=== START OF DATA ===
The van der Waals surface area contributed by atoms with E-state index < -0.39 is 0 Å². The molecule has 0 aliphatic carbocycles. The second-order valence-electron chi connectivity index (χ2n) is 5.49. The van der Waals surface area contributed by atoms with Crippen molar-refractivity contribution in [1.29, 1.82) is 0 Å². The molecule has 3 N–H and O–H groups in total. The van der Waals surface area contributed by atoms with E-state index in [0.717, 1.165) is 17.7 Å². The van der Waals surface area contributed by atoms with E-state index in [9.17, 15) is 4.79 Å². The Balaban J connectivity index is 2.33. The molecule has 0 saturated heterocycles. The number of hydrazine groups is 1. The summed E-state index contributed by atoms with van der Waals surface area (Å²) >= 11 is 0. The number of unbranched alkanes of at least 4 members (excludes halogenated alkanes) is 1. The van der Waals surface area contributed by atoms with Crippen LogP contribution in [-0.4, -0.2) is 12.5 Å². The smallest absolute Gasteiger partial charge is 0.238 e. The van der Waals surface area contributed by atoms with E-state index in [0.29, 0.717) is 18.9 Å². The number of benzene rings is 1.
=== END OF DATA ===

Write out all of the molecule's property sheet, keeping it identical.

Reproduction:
The van der Waals surface area contributed by atoms with E-state index < -0.39 is 0 Å². The molecule has 0 aliphatic carbocycles. The second-order valence-electron chi connectivity index (χ2n) is 5.49. The van der Waals surface area contributed by atoms with Crippen molar-refractivity contribution in [1.29, 1.82) is 0 Å². The molecule has 3 N–H and O–H groups in total. The van der Waals surface area contributed by atoms with E-state index in [0.717, 1.165) is 17.7 Å². The van der Waals surface area contributed by atoms with E-state index in [9.17, 15) is 4.79 Å². The Balaban J connectivity index is 2.33. The molecule has 0 saturated heterocycles. The number of hydrazine groups is 1. The summed E-state index contributed by atoms with van der Waals surface area (Å²) >= 11 is 0. The number of unbranched alkanes of at least 4 members (excludes halogenated alkanes) is 1. The van der Waals surface area contributed by atoms with Crippen LogP contribution in [-0.4, -0.2) is 12.5 Å². The smallest absolute Gasteiger partial charge is 0.238 e. The van der Waals surface area contributed by atoms with E-state index in [0.29, 0.717) is 18.9 Å². The number of benzene rings is 1.